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EDITOR’S NOTE: This is the second of two posts about how the pitching, reporting and editing of a complex story about crime, assumptions and mental health. Today, Storyboard talks with Atavist editor Seyward Darby about essential story elements and annotates the pitch that led to the assignment. Previously, writer Katia Savhuk answered questions about how she found and reported the story.

It can be hard to find an editor who gives a writer free rein to dig deep, immerse in a single story and convey all the wonders they find on their reporting journey. Complex stories are streamlined for space and to accommodate short attention spans. Along the way, nuance can be lost and fascinating material ends up on the cutting room floor.

The Atavist Magazine offers an oasis in this landscape, where thorny plots of twists and turns are not only tolerated, but welcomed. For editor-in-chief Seyward Darby, working to tease a story out of this thicket is part of the appeal.

Author and Atavist editor Seyward Darby

Atavist editor Seyward Darby

After Darby graduated from Duke University — where she oversaw the campus newspaper during the Duke lacrosse case — she began her professional journalism career as an assistant editor at Transitions Online in the Czech Republic. In addition to editing other writers, she did research about media needs in post-Communist countries and reported her own stories, on everything from the economics of coffee in Poland to LGBTQ rights in Croatia. She has since served as the deputy editor of Foreign Policy and assistant managing editor of The New Republic, freelanced for a variety of national publications and written a book about women in the white nationalist movement.

Darby found her way to The Atavist in 2018, where she dove into editing long, cinematic features. “With The Atavist pieces, we are trying to tell the definitive story about something,” she told me.

One such story is A Crime Beyond Belief,” by Katia Savchuk. It’s an example of what can emerge when a writer has the time, space and passion to dig beneath headlines. The story revisited a bizarre series of home invasions in the San Francisco Bay Area and a kidnapping that was first dismissed as a “Gone Girl” style hoax. A reconsideration of the case provided the scaffolding for a profile of one man’s experience with psychosis. “No stone went unturned, no angle went unexamined,” Darby said. “I like working on stories where it’s possible to do that.”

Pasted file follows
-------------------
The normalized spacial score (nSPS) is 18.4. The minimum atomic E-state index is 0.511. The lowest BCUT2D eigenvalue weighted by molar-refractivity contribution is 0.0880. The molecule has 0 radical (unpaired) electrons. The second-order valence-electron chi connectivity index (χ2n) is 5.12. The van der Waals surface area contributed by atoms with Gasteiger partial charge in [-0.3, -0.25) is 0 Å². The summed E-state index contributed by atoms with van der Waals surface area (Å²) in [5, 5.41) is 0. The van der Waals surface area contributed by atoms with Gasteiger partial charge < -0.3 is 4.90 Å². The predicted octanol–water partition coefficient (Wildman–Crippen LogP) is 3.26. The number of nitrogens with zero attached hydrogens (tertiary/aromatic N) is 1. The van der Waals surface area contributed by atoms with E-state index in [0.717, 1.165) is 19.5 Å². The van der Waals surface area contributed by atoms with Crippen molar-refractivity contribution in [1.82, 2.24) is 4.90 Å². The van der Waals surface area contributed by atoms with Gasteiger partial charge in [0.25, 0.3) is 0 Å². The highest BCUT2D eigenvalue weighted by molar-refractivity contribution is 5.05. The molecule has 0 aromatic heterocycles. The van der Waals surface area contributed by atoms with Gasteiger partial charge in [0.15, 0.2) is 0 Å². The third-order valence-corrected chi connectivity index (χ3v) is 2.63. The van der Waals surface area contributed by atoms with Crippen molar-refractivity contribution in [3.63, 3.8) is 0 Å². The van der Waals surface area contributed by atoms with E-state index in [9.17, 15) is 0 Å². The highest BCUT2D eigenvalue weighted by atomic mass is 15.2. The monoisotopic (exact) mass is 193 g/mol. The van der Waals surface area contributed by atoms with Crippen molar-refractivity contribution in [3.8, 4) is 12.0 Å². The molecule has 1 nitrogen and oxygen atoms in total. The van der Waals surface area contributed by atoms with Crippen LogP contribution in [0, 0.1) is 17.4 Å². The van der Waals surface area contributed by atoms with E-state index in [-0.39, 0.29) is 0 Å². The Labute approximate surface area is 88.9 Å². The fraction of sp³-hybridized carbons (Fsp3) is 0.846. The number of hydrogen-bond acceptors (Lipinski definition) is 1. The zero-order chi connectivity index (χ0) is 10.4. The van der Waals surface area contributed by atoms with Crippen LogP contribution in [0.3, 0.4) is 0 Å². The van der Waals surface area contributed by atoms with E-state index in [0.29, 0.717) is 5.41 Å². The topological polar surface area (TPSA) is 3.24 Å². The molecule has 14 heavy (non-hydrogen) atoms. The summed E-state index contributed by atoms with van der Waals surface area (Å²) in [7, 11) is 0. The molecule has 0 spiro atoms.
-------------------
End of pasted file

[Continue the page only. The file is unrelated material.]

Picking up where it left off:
Storyboard reached out to Darby to ask what piques her interest in pitches and how she helps writers find a narrative spine. Readers can also check out The Atavist’s submission guidelines. Our conversation has been edited for length and clarity, and is followed by an annotation with Darby about the pitch that landed “A Crime Beyond Belief.”

What are some of the key ingredients you consider essential to an Atavist story?
Having a strong sense of the story’s narrative arc is crucial. We are always looking for a plotline. That can be a direct ‘Who done it?’ but it can also be subtler than that. You want to feel like you’re getting from point A all the way to point Z, and that there’s a clear, deliberate story being told along the way. As an example, we ran a beautiful reported essay about the monarch butterfly migration, which at first glance seems like an issue story. The writer and I talked about how we could form this into something with narrative propulsion. The spine of the story is about the migration of a particular butterfly. Essentially, ‘Is he going to make it?’ We used his journey as the anchor.

People pitch us all the time with great ideas, but they’re not narratives. They might have narrative elements, and we do run nut graphs occasionally. But we’re really looking for stories that you keep reading because they keep unfolding and you want to know what’s going to happen next.

We’re also looking for a sense of why a writer who pitches us should be the person to tell this story. Maybe you’ve done the legwork. Maybe you have a personal connection. Maybe you went into your grandmother’s attic and found a whole box full of documents. We like to see that you’re already thinking about things like nuance and character development. The pitch doesn’t necessarily have to be very long or detailed, but we want to feel that a writer has already started to dig beneath the surface to really understand the story.

You mentioned that Atavist stories strive to be “definitive.” What does that mean to you?
I don’t feel like I’m left with questions about the action of the story. Every stone has been turned or the writer has tried to turn it, and I do not feel like things have been left untouched. Much of Katia’s story was in the earlier news headlines, but if you wanted to understand the entire story —  the definitive story — you had to piece all of those things together. And even then, you probably wouldn’t have gotten the full picture. One of the things that I found really striking was that after Katia’s piece was published several people said to me, ‘All I remember (about the original case) is that it was a hoax.’ There are so many people who never even heard that it was not a hoax, but that it was connected to these other crimes. 

Every story is infinite in its own way. You can tell a story in any direction and just keep going. But I like Atavist stories to feel like the writer gave me a very clear sense of what the story is, what the frame is and that they have filled it out. 

I’ve often wondered how to pitch a story that’s plot-driven but isn’t in past tense. Are the stories you green-light often about past events, when the writer knows where the plot begins and ends? Or is that something you and the writer figure out as they report?